|Families protesting school districts that made high-performing Noah Webster Elementary School out of boundary for families of color. Hartford Library History Project, circa 1960.|
Racial, ethnic, and economic residential segregation today is no accident but is the result of intentional government policies, like redlining, enforcing racial covenants, and discriminatory lending in federal programs. Because the government contributed to creating segregation, it has a legal obligation under state and federal law to counteract forces that promote segregation. This is called the duty to affirmatively further fair housing.
Professor Jack Dougherty of Trinity College worked closely with the Mapping and Geographic Information Center at the University of Connecticut to create historical maps of the Hartford area that help us better understand the historical roots of present-day segregation:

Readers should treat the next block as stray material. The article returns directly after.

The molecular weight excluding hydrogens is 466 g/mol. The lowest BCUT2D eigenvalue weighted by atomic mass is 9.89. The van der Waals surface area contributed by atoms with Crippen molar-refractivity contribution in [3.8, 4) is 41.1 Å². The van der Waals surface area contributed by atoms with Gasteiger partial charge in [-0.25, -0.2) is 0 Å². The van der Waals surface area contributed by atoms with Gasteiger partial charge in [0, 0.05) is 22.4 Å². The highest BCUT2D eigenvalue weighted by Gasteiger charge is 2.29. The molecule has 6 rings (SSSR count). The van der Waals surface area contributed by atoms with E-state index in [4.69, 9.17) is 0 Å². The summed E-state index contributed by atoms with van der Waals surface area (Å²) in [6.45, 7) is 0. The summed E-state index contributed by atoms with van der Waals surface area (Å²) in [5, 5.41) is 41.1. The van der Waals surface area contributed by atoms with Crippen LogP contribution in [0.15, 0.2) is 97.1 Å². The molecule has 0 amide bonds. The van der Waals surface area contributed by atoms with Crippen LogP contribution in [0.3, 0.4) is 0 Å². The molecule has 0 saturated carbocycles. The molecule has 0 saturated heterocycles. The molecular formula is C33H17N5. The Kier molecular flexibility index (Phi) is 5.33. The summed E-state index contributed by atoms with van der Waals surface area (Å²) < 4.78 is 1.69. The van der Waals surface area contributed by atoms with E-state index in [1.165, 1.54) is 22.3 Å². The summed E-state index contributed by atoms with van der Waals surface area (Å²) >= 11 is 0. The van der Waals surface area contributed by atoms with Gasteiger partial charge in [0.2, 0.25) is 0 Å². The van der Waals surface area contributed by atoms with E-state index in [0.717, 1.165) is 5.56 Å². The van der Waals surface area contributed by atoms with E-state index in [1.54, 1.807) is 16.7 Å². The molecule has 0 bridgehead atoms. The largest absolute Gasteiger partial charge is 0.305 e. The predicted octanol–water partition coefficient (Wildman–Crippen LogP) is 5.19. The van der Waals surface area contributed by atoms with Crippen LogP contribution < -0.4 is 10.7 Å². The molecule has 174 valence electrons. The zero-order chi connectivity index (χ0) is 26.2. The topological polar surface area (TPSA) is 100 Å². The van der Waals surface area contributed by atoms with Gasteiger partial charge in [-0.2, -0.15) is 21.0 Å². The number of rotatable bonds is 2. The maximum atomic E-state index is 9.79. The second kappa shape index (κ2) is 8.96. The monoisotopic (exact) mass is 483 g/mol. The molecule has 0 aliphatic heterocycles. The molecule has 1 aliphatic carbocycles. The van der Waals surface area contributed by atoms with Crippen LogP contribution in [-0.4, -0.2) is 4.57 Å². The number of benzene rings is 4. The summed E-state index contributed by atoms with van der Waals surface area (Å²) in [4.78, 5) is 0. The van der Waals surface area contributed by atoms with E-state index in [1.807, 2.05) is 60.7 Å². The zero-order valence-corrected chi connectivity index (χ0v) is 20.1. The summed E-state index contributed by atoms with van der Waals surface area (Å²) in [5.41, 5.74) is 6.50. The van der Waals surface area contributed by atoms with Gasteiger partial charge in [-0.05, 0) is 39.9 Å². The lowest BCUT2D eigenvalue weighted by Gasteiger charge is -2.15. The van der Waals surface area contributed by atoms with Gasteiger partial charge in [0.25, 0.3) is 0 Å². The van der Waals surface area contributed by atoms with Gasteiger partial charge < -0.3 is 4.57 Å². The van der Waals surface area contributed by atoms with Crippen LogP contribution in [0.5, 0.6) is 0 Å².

- Learn more about demographic changes in the Hartford region over time.
- Learn about racial covenants in the Hartford region.
- Learn about redlining.
- Case Study: Learn more about Glastonbury's history with affordable housing.
To counterbalance these intentional policies that fostered segregation, the Fair Housing Act creates an obligation to Affirmatively Further Fair Housing under certain circumstances.
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